The F-35 experienced far more favorable circumstances than the F-22. The F-35’s program development was also more international, with ample foreign orders being included in the program. As problems with the jet began to be ironed out and costs fell, new orders began to flow in.  

And so, the F-35 became the most produced fifth-generation fighter jet. In 2023 Lockheed Martin began the assembly of the 1,000th F-35 airframe, while the number of combat-capable F-22s continues to get smaller and smaller. 

A duo that was not meant to be 

After shooting down the Chinese spy balloon the Raptor was showered with praise and attention. This shows the jet is still well-liked by the public. And with a good reason.  

While the F-35 is definitely a more advanced aircraft, the F-22 still maintains an edge in certain key areas. Its maneuverability, in addition to providing impressive airshow performance, makes the Raptor an unrivalled dogfighter, and an important asset for air defense. 

However, the jet’s days are already numbered. Rumor has it that a significant part of the F-22 fleet is being cannibalized to sustain the rest. Production of new F-22s is not only unlikely, but practically impossible because most of its manufacturing facilities were repurposed to produce F-35s. Finally, a replacement is already on its way. The Next Generation Air Dominance (NGAD) program, which aims to develop a sixth-generation fighter, is bound to produce a new air superiority jet for the US by the 2030s.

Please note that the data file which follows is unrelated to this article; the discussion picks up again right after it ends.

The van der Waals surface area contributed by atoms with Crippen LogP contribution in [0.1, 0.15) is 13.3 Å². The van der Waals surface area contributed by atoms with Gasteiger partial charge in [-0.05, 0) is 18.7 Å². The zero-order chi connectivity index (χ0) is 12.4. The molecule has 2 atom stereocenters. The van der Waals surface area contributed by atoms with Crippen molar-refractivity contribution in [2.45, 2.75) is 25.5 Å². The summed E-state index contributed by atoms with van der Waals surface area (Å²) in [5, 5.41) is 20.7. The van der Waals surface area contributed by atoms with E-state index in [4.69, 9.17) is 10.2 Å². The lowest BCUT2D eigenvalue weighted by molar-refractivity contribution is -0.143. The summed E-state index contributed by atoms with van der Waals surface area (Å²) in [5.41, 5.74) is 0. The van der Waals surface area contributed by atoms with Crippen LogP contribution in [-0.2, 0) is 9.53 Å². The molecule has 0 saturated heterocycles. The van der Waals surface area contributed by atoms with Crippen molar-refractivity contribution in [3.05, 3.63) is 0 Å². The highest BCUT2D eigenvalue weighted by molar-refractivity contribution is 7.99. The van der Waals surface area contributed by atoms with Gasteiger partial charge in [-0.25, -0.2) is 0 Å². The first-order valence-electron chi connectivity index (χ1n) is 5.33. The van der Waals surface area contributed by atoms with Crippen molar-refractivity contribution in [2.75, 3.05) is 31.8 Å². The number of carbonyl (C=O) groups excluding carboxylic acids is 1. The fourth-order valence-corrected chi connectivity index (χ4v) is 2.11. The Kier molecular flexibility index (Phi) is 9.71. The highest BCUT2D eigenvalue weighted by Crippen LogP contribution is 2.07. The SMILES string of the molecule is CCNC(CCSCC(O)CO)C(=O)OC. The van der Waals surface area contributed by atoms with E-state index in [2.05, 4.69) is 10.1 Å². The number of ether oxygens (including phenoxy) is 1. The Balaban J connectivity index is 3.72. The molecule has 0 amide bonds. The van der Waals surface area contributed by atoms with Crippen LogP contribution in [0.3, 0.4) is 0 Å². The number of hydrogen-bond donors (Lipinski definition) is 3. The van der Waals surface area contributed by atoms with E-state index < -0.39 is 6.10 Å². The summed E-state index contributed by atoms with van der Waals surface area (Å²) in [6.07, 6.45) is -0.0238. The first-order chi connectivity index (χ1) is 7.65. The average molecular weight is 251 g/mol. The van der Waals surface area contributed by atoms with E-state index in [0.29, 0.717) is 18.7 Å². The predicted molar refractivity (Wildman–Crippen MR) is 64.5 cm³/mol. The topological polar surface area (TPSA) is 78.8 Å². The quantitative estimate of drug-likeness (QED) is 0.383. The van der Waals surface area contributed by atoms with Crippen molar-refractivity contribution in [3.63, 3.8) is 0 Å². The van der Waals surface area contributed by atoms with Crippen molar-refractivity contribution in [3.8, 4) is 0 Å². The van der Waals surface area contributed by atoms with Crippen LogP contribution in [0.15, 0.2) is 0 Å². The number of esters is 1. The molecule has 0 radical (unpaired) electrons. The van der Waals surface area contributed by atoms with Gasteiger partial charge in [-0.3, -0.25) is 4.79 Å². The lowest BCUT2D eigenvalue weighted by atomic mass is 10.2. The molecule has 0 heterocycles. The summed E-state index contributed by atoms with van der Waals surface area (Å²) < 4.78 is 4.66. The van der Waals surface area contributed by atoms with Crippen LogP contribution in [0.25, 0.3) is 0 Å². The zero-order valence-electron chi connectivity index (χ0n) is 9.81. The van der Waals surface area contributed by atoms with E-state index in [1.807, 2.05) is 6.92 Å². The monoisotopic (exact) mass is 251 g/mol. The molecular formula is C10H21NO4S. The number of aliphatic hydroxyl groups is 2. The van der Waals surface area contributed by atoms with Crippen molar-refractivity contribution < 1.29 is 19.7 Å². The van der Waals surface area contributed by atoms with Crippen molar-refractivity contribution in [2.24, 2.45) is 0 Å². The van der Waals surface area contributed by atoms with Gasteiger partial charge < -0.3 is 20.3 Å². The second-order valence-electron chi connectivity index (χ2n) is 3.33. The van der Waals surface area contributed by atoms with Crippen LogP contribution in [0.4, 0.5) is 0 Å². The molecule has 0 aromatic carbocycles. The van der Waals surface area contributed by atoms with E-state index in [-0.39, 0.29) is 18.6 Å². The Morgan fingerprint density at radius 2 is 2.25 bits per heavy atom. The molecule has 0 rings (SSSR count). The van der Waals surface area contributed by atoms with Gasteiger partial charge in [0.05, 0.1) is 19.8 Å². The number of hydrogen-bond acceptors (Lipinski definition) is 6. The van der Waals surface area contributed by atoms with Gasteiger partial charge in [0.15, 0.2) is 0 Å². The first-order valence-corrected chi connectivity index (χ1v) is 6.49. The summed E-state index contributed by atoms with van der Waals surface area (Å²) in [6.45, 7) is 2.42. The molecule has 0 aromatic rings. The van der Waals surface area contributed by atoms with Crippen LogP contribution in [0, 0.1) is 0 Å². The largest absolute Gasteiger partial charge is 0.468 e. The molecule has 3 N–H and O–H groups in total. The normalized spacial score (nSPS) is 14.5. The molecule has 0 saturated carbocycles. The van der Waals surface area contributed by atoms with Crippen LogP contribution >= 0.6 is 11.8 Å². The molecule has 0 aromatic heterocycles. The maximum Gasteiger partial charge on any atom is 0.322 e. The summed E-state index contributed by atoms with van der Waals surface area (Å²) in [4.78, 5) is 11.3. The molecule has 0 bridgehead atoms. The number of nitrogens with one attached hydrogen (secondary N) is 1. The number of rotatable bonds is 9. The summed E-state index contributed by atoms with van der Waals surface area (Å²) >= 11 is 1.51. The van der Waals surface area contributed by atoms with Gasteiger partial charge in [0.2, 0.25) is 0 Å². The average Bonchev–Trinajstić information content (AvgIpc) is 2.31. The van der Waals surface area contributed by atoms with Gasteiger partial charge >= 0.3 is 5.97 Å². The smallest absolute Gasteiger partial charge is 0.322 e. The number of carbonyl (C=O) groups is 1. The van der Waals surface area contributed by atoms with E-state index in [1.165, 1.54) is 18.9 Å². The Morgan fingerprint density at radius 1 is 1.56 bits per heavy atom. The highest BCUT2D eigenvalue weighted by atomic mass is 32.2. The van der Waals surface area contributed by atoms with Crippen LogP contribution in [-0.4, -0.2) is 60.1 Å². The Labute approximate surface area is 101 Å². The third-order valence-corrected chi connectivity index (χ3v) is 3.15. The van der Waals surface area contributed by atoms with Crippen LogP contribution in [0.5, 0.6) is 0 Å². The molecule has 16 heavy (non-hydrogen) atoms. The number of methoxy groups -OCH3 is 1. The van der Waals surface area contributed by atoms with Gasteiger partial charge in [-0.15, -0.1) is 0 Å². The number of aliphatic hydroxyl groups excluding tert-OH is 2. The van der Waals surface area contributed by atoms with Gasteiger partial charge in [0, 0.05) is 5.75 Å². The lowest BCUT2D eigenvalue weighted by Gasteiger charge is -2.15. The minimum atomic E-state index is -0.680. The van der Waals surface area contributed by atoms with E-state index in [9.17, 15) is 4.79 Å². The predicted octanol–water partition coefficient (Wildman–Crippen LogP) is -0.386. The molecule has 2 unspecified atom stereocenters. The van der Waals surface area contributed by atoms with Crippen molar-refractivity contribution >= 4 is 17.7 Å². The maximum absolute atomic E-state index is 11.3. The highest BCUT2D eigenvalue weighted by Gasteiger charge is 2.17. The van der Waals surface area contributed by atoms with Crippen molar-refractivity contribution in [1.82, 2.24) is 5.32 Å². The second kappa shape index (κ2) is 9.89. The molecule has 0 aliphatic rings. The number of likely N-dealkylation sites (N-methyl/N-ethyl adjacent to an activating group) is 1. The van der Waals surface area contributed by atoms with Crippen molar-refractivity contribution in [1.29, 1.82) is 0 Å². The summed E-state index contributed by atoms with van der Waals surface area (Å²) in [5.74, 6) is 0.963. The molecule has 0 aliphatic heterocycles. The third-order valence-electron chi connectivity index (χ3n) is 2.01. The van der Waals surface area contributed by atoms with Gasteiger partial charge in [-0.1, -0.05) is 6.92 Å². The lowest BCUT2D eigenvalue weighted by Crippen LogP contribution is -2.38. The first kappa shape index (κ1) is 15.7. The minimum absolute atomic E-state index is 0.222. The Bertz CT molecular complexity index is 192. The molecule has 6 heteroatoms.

Recent plans show that the United States Air Force plans to operate large numbers of F-35s alongside NGAD fighters, but there is no place for the F-22.  

While the F-22 and the F-35 were originally intended to work as a pair, the duo was doomed by the circumstances that befell the older of the two aircraft. The F-22 appeared at a time when there had been no real need for such an advanced jet. And when the circumstances changed, it was already too late because it had already been overshadowed by the F-35.